i think this book expressed SUCH a profound, deep, intimate level of grief that we often don't get to explore in books. it's the ugly, selfish side to grief, the one that makes us irrational and mean and possessive and i think the portrayal was so REAL.

there's something so charming and personal about this book. it's like reading the diary of a teenage boy, all cussing and dumb jokes included.

it was funny and sweet and mean and so so so sad but i think that's what made it a really beautiful. the way it worked through grief and pain and loss was done so excellently, there was no 'love-saves-all' THANK GOODNESS

and the relationship between matty and his family was so absolutely precious. his parents, his grandparents, and HIS LITTLE BROTHER OMG i want to adopt sweet little murray 🤧🤧 i love love love seeing parent who are INVOLVED in their children's life fdlkajfla THANK YOU FOR THIS REP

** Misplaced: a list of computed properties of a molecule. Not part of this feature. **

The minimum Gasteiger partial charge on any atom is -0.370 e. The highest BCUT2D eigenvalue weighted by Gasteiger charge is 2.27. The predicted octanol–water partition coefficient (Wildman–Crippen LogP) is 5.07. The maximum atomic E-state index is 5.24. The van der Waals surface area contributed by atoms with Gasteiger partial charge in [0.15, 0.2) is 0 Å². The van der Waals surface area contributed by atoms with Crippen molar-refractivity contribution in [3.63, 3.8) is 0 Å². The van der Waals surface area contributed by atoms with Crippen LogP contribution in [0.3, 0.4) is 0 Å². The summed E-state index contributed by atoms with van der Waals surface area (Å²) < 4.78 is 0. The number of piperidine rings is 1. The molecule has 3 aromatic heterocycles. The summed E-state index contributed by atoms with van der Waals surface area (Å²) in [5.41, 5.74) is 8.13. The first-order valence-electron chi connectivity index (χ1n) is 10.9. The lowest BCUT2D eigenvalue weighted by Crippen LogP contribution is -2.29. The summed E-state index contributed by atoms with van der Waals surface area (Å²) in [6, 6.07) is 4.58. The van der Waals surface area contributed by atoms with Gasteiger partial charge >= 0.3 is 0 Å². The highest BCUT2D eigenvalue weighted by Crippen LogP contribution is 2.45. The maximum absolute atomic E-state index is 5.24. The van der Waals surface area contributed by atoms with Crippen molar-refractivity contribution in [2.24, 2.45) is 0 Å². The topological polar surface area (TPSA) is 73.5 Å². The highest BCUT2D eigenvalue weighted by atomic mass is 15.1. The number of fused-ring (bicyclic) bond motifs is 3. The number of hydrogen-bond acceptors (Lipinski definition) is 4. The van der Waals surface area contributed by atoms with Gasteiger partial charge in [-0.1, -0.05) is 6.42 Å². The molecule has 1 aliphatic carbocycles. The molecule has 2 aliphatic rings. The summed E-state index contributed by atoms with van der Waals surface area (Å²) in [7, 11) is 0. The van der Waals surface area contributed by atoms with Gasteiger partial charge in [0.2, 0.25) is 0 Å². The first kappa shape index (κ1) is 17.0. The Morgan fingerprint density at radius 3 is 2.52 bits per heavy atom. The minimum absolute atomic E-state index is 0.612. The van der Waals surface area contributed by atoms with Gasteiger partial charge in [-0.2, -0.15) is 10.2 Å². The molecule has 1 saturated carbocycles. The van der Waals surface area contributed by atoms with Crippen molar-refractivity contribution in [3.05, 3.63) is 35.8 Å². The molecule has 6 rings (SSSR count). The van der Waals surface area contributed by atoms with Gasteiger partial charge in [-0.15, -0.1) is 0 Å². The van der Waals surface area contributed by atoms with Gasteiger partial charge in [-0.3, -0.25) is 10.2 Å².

this isn't a book for everyone. it's not something i would reach for, if i knew a deep background of the story, but im also really glad i picked it up.
Profile Image for Suzzie.
906 reviews164 followers
October 2, 2017
Quick read that is funny and very emotional. The bitterness of unrequited love does not escape any of us does it? Really this story can be described in three words: beautiful, funny, and heartbreaking.
Profile Image for Danielle (Life of a Literary Nerd).
1,123 reviews245 followers
January 17, 2018
“It’s our memories that make us who we are - those moments that for whatever reason, big or small, stick in our brains, that make up our stories.”

Well, that was a bit disappointing. I was excited for this book because it has all the makings of things I love in contemporaries: friendship, crushes, lots of cute moments, but this just did not work out for me. A Short History of the Girl Next Door follows basketball obsessed freshman Matty as he deals with secretly loving his best friend Tabby, as she catches the eye of Liam Branson, a senior star basketball player and all around good guy.

Things I Liked